Secrets. Stress, headaches, loneliness. Could this be normal? Those weren’t supposed to be part of our fairy tale
I’ll always remember the day I got engaged. We were so young, so excited, so hopeful. We had long talks about building a family together, debated where to live. We had so many big plans; went to appointments together, picked out a ring, found an apartment.
Then suddenly, things started veering off course. There were arguments. Secrets. Stress, headaches, loneliness. Could this be normal? Those weren’t supposed to be part of our fairy tale.
And then came that final conversation, the last time I went out with my chassan, the boy I was supposed to build a future with. And we realized that our relationship couldn’t survive through marriage. I can’t describe how I felt during that conversation — there are too many emotions to put into words.
I was still processing the conversation when it hit me: Now I have to tell everyone I’m no longer engaged.
When I got engaged, the speed at which the news spread — and its reach — shocked me. People I hadn’t spoken to since elementary school, college classmates I’d barely said two words to… my phone was blowing up with mazel tov texts all night. That Shabbos, my engagement was announced in shul. Some relatives flew in for my vort. My entire community, extended family, even casual acquaintances were all so happy for me. And now I had to tell them that it was over.
I felt like a complete failure. Couldn’t you make your relationship work? I imagined them thinking. Everyone was so excited for the wedding, our parents had put so much money into it… and we just couldn’t go through with it. I’d let everyone down.
A broken engagement is a broken dream. The engagement is gone, but all the memories are still there. Your dream, your hopes have been stripped away from you — and worse, publicly. You’re 19, and your life is no longer “normal.” You wonder how this came to be, you keep replaying your life over and over again in your mind, wondering where you messed up. You cry, because it’s the only thing you can do, but the pain is deeper than tears.
Our community places so much emphasis on marriage; when you get engaged there’s this feeling of “I did it!” And when you lose that accomplishment, it’s devastating.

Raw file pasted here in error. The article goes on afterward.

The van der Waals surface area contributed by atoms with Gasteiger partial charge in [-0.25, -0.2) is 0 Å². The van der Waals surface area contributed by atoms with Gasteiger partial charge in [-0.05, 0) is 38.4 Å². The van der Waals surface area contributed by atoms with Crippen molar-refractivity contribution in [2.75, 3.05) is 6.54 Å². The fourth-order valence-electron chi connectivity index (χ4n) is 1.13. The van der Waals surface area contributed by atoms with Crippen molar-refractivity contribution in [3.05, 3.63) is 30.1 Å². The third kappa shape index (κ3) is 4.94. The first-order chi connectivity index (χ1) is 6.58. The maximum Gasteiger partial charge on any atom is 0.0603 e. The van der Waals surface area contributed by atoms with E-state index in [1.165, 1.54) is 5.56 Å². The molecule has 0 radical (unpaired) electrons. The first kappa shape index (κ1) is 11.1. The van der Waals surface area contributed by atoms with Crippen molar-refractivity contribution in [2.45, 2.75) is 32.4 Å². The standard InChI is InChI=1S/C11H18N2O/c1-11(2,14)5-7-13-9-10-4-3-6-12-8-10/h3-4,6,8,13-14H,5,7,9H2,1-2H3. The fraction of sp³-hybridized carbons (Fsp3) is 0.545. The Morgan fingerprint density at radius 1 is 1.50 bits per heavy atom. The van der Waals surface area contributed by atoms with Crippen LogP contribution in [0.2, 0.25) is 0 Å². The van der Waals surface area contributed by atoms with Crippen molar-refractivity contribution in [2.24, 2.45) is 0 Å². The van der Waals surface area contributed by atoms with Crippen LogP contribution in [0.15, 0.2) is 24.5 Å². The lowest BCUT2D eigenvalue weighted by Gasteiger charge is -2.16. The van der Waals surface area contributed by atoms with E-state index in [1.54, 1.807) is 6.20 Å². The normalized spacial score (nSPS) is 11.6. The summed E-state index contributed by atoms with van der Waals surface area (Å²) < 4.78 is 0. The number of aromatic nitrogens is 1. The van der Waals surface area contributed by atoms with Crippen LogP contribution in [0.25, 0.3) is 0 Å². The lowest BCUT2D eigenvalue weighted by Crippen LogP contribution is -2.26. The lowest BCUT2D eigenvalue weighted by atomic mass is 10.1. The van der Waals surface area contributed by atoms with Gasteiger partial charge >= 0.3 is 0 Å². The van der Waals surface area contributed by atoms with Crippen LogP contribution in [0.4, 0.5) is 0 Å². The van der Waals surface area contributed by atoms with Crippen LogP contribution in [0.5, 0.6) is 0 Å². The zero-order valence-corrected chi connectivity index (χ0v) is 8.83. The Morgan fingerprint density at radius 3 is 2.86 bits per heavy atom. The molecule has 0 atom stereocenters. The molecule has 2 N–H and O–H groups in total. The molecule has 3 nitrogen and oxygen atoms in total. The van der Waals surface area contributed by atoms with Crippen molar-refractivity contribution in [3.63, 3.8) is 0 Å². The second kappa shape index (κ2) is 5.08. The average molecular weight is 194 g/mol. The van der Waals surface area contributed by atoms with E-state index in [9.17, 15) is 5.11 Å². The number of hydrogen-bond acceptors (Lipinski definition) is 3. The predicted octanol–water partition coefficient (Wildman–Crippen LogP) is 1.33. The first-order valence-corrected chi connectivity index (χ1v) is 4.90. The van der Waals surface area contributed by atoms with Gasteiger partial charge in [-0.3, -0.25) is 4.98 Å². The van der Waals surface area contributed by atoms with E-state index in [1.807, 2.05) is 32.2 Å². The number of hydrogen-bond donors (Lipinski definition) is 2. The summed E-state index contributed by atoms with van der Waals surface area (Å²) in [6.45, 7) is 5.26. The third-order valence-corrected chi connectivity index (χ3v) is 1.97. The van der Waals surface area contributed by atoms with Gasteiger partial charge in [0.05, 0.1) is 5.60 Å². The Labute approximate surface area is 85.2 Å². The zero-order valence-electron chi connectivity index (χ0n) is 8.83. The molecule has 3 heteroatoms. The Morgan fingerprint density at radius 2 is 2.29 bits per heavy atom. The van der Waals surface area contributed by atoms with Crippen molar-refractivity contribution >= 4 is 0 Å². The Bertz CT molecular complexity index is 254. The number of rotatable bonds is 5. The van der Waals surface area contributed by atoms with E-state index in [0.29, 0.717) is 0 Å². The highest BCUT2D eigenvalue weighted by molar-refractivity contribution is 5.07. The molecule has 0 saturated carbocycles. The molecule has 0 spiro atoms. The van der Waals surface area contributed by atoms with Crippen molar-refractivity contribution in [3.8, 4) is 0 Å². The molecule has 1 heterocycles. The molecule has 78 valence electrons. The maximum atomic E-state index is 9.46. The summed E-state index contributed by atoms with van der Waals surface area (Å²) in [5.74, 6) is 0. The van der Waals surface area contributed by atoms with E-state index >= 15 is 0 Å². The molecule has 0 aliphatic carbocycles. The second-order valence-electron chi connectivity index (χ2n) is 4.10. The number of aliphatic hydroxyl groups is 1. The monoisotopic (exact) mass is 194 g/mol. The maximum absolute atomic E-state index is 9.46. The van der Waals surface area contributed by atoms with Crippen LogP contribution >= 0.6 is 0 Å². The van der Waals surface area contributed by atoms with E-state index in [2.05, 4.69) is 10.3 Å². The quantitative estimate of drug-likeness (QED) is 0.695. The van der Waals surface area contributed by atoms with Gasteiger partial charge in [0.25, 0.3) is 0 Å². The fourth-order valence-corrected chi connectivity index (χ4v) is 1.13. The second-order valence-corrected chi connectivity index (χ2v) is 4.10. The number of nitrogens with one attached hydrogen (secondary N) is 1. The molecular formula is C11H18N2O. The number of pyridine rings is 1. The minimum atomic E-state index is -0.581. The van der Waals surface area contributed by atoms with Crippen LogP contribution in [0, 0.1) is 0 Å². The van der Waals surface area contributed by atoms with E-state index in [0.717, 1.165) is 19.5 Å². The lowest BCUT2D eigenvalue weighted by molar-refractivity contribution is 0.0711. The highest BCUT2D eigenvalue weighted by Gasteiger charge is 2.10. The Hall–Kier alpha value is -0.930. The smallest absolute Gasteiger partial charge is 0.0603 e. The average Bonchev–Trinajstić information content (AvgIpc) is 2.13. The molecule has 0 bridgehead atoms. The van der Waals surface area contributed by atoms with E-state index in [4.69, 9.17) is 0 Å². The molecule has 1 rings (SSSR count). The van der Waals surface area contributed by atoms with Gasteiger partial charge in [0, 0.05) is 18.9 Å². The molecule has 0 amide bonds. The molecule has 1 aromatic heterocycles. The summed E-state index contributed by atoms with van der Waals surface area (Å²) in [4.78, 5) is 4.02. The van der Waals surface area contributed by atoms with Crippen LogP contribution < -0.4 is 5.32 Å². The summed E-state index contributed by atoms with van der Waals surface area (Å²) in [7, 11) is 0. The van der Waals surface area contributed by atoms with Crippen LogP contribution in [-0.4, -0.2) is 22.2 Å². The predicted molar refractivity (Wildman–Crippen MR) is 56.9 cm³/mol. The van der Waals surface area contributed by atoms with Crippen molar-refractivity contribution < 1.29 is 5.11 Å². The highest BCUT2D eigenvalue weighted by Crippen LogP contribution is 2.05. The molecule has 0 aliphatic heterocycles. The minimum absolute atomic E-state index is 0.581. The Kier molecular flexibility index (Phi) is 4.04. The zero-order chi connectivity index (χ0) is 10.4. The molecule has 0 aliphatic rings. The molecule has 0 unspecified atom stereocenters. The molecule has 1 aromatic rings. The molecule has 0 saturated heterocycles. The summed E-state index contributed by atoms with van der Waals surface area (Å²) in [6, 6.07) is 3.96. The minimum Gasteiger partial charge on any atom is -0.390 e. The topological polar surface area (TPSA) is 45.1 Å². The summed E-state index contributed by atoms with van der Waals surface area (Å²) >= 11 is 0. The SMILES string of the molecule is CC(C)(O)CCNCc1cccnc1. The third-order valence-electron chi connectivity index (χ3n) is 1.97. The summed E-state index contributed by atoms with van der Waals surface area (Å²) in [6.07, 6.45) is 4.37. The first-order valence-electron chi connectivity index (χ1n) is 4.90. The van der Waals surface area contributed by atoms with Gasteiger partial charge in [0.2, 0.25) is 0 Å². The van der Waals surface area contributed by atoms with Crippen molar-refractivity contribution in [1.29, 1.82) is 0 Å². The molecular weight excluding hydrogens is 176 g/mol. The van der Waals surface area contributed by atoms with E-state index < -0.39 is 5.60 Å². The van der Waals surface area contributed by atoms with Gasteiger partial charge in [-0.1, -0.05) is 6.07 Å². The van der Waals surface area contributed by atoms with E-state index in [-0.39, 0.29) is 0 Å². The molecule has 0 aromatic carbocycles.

Everyone is there for you but no one really knows how you feel — even if they had a broken engagement themselves, every case is different — and you feel so alone in your story and your pain.
My broken engagement happened four years ago. Today, I’m baruch Hashem happily married. I can look back and speak about it with ease — but each time I repeat my story, all of the emotions come flooding back.
The only thing that I’ve found that healed the pain was time. I really appreciated when my friends made me feel normal, speaking as though nothing had happened.
When a friend of mine, who’d also experienced a broken engagement, asked me to be part of a project to help other girls in our shoes, I was all in. I wished I’d had something to help me back then. Together, we created a handbook that can serve as a guide for someone right after they break their engagement.
There are words of encouragement and haskamos by leading rabbonim and mechanchos, such as Rabbi Nissel and Rebbetzin Reisman, guidance from therapists such as Rabbi Dr. David Fox and Dr. Yossi Shafer, and girls who anonymously shared their personal stories and advice for dating again. It’s everything I wish I’d had.
It shows girls who are going through this that others have shared the same traumatic experience — and are now okay. It’s a handbook of hope.
By now, I’ve spoken to many girls who have broken engagements, and for virtually all of them, it was a deeply painful experience. I’ve seen many people flourish after having a broken engagement — it can be a wakeup call of sorts. There are always silver linings. It’s not always easy to internalize the belief that Hashem has a greater plan, but when you can accept that, it makes all the difference.
“It’s not a big deal.” Understand that your friend is mourning a loss. She’s hurt and will need time to heal. Even after she’s moved on or married, don’t make light of it.
“I once dated a boy for 2/3/4/5 months and then it didn’t work out so I know how you feel; it was like a broken engagement.” In the frum world, dating is kept quiet; even if you’ve been going out for months, it’s likely that only your family and close friends will know about your relationship. A broken engagement is very public.
“Baruch Hashem it was now and not after the wedding,” or “It’s better than the alternative!” Of course it’s a brachah to have realized that you weren't meant for each other before your wedding. But it’s still a very big, painful deal.
Please don’t assume:
That I woke up one day and decided to call off my engagement on a whim. A broken engagement will almost always involve a process of many conversations with rabbanim, mentors, and parents, and is a wrenching, but very thought-out decision.
Check in two or three months later. People tend to reach out right away, but then forget that the girl can still be struggling weeks later.
Mention the broken engagement — but in a thoughtful, sensitive way. It’s better to send a text or call to check in than to ignore it and pretend it never happened
To request a free copy of “Handbook For You,” or for any other questions, please contact me through Mishpacha.
(Originally featured in Family First, Issue 736)
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